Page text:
To make their calculations, the study’s authors constructed a computer model that simulated air quality in Los Angeles, weaving in data from the chemical composition of consumer goods and tailpipe emissions. Using the model, they could see the fingerprints of the chemical compounds coming from personal care products and also estimate how many VOCs from paints and finishes inside buildings were being released to the outside world. Roughly half of the VOCs in Los Angeles air could be attributed to consumer products, the authors found.
Ravi Ramalingam, who leads the California Air Resources Board’s consumer products and air quality efforts, said he was not surprised that paints and perfumes were making up a bigger share of emissions as cars and trucks became cleaner.
He said his agency was surveying the chemical makeup of about 300,000 consumer products sold or used in California, and preliminary results also suggested that emissions from those products were higher than previously estimated, though by a lesser amount than McDonald and his colleagues found. He said their different methodologies likely accounted for the disparity.
“We’re still looking for opportunities to reduce emissions from consumer products,” Ramalingam added.
California has regulated emissions from consumer products since the late 1980s, and federal regulations have followed suit, setting VOC emissions limits for a range of items, including paints, varnishes and lacquers.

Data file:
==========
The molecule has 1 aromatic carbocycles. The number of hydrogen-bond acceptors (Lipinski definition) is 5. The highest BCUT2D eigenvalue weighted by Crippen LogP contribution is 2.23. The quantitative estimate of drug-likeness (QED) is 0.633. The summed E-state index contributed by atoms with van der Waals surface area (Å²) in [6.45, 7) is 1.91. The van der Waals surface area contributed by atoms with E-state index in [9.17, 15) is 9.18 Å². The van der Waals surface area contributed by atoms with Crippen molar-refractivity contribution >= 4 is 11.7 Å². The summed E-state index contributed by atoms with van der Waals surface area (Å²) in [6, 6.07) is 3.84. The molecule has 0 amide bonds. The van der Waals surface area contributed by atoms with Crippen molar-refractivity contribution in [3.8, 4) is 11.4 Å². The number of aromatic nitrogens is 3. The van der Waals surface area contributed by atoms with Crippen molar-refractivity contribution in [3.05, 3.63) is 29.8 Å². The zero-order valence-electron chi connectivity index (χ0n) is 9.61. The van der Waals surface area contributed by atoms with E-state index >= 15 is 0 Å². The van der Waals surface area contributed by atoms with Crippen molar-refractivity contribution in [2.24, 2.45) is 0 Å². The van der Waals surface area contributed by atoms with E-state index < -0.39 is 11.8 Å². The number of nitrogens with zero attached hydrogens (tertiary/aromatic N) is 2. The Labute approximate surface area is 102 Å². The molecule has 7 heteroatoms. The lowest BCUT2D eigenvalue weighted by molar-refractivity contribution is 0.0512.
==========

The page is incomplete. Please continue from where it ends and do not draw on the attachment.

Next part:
Concerned consumers may be tempted to turn to “natural” products, though the researchers say that isn’t a cure-all. For example, one class of compounds called terpenes gives many cleaning products a pine or citrus smell. These terpenes can be produced synthetically, or naturally from oranges.
“But whether it’s synthetic or natural, once it gets into the atmosphere it’s incredibly reactive,” Gilman said. Similar natural compounds give the Blue Ridge Mountains in Appalachia their name, from the blue haze formed by terpenes emitted from the trees there, Gilman added.
Galina Churkina, a research fellow at the Yale School of Forestry and Environmental Studies who was not involved in the study, noted that the study did not consider emissions related to biological sources such as trees and animals. But the authors said their study was not the end of this line of research.
There are tens of thousands of chemicals in consumer products, and researchers have not yet pinpointed which chemicals are most likely to form ozone or PM2.5 particles. “One of the things that we’re hoping the public takes away from this is that our energy sources and the consumer products we use every day are continually changing the composition of our atmosphere,” Gilman said.
Notably, some of the VOCs used in consumer products were replacements for chlorofluorocarbons, or CFCs. Those chemicals were phased out beginning in the 1980s because they thinned the earth’s ozone layer.
For consumers looking for a greener solution, McDonald offered some advice. “Use as little of the product as you can to get the job done,” he said.